Daimler AG CEO Ola Källenius joins Yahoo Finance’s Adam Shapiro to weigh in on the company’s green strategy to building cars.
ADAM SHAPIRO: Germany's Daimler AG is the largest truck manufacturer in the world, also Mercedes Benz car brand, known for luxury and quality. But Daimler is making headlines with the new state of the art factory it calls Factory 56. CEO Ola Kallenius tells us why it is a game changer as the auto industry recovers from the pandemic.
OLA KALLENIUS: Well, 100 years later, Adam, of course, you have technologies that didn't exist back then. And what Factory 56 is for us, is really what we call in Germany, Industry 4.0. Everything is digitized, everything is connected. It's a fully flexible production. It takes efficiency level improvements of 25% compared to our current assembly operations. And of course, it's sustainable. This is a CO2 neutral factory. So it will work as a blueprint for our production of the future.
ADAM SHAPIRO: In fact, you have an ambition to produce cars which are climate neutral within the next 19 years, not even, 18 years, 2039 as the target date. So is the goal with this type of facility that goal? Or is it that it's so much more flexible you can turn over production in a matter of days whereas modern or current facilities, it can take months to a year to set up a new production line?
OLA KALLENIUS: It's really both. Mercedes Benz is on a quest towards CO2 neutral mobility. And it's not enough that you just put out emission-free cars, you have to look at the whole value chain. And of course, our own production. And in terms of production for Mercedes Benz cars and vans, already by 2022 in 30 plants around the world, all our plants for that, we will be producing CO2 neutral. But the flexibility is also key. This factory starts with our flagship, the new S Class. But it will quickly add another model and then a third. And we can very, very flexibly switch between these models to react to market demand. And that's, of course, improving our productivity.
ADAM SHAPIRO: So what will you learn from this factory that you might then use in future retrofits of factories here in the United States or in other parts of the world?
OLA KALLENIUS: Well, if we look at the connectivity, I think that's one of the unique things. Not only have we put together our own private 5G network here, literally everything here, every machine and every car is connected to everything else, it is the first factory that is completely paperless. Companies have been talking about this for years now. Here, we have done it. So you combine efficiency, flexibility, and the ability to react quickly, but also with sustainability. As it's ticking all the boxes really.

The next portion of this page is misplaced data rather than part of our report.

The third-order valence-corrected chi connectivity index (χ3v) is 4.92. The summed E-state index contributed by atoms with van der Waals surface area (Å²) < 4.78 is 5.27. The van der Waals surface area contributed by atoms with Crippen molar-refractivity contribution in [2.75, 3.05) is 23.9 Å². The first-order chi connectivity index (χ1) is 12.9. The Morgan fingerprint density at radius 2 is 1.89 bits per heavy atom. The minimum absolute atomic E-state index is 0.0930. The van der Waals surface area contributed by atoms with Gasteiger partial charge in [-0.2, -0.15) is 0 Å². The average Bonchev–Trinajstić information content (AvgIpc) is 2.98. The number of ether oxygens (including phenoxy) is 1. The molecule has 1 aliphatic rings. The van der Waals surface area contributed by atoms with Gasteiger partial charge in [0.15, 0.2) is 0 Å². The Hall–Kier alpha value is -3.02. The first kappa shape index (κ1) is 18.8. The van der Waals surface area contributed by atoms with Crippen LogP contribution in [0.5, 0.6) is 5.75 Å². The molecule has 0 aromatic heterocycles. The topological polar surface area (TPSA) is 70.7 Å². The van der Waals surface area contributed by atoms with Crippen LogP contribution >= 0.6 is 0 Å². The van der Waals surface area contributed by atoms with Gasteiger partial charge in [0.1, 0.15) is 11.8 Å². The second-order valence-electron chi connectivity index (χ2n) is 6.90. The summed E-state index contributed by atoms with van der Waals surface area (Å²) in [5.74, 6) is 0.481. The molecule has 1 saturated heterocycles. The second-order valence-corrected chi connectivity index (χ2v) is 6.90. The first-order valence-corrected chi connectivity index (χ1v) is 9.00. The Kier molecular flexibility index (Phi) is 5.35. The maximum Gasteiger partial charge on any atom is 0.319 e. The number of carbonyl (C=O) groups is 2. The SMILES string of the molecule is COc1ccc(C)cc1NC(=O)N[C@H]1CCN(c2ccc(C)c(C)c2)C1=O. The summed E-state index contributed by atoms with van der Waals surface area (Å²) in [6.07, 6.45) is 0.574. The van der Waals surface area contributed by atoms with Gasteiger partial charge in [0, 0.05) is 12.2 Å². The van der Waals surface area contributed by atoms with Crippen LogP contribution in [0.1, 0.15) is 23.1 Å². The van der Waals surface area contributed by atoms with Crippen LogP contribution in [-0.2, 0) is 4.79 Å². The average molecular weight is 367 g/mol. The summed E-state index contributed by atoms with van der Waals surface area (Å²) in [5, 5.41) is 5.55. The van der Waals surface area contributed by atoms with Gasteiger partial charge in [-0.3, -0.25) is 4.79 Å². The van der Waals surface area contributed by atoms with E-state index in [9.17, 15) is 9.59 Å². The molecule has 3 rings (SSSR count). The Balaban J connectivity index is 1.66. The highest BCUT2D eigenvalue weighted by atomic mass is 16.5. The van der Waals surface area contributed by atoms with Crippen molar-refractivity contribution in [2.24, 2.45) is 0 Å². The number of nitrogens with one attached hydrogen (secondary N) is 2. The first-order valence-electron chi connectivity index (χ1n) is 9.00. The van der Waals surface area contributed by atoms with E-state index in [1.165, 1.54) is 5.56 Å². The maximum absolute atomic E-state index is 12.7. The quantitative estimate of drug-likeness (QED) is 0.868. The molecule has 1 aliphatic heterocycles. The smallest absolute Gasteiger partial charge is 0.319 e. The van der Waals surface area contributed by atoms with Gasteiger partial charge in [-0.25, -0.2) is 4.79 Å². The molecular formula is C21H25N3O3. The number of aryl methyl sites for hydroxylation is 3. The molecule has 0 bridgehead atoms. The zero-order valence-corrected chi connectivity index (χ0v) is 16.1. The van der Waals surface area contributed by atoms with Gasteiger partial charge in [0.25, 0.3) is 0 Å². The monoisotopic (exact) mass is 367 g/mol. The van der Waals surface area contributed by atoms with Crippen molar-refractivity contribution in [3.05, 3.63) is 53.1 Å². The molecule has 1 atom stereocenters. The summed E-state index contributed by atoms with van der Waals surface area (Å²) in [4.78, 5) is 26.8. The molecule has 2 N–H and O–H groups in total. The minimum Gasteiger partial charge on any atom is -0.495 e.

ADAM SHAPIRO: You know, now is a difficult time for all companies, whether they be manufacturers, automobiles, to make these kinds of investments because of the global pandemic. What do you see going forward as the way to manage one, your cash burn, but also, the future of sales? Because the world is shifting in so many ways.
OLA KALLENIUS: The automotive sector is in a fundamental transformation towards CO2 neutrality, through electrification, but also digitization. What does that mean for us? We are investing on very high levels in new technologies and innovations. So at the same time, you have to double down on cost efficiency, and also do some cost restructuring to generate the cash flow you need to win in the future.
We can now see after an unprecedented drop in market demand due to lockdowns in Q2, that markets are starting to come back. So if we manage this well, and we have had a very strong focus on liquidity in this first six months and kept that in a very robust position, we can really do both invest into the future, keep our operations stable throughout the pandemic, and also generate the cash flow we need to win the transformation.
ADAM SHAPIRO: But when we talk about the goal of being climate neutral by 2039, I want to dive deeper into that. That's on the production side? Or is that also with the fleet of vehicles? I would imagine that would be hard to do if you have combustion engine models past 20 say 40.
OLA KALLENIUS: It's on the production side, of course, but it's also our own operations. We're talking to our suppliers, that they will follow our lead. So the things that we buy should also be produced CO2 neutral. And of course, for our electrified fleet, we have a whole host of electric cars that are in the pipeline, some of them already on the road. Talking to utility companies to give green energy for our customers for those vehicles. So you take a holistic view of this. For the fleet that is already on the road some day into the future that is combustion-based, many companies in the energy sectors are also looking at low carbon fuel or even someday in the future all the way to synthetic fuels. So there is a way to already with the fleet, also reduce the carbon intensity.
ADAM SHAPIRO: Short term, the next year or two, how long is it going to take the automotive industry, you talk about recovery, to get back to the levels of production we saw going into this year?
OLA KALLENIUS: Well, I think we're over the first phase now of the COVID-19 pandemic, and we are gradually returning to some sort of normalcy. China is taking the lead here with a V-shaped return. The United States and Europe are not yet on those levels. So I don't want to pinpoint an exact time for when that will happen. But at least we can now see markets starting to recover and come back to some sort of a normalcy.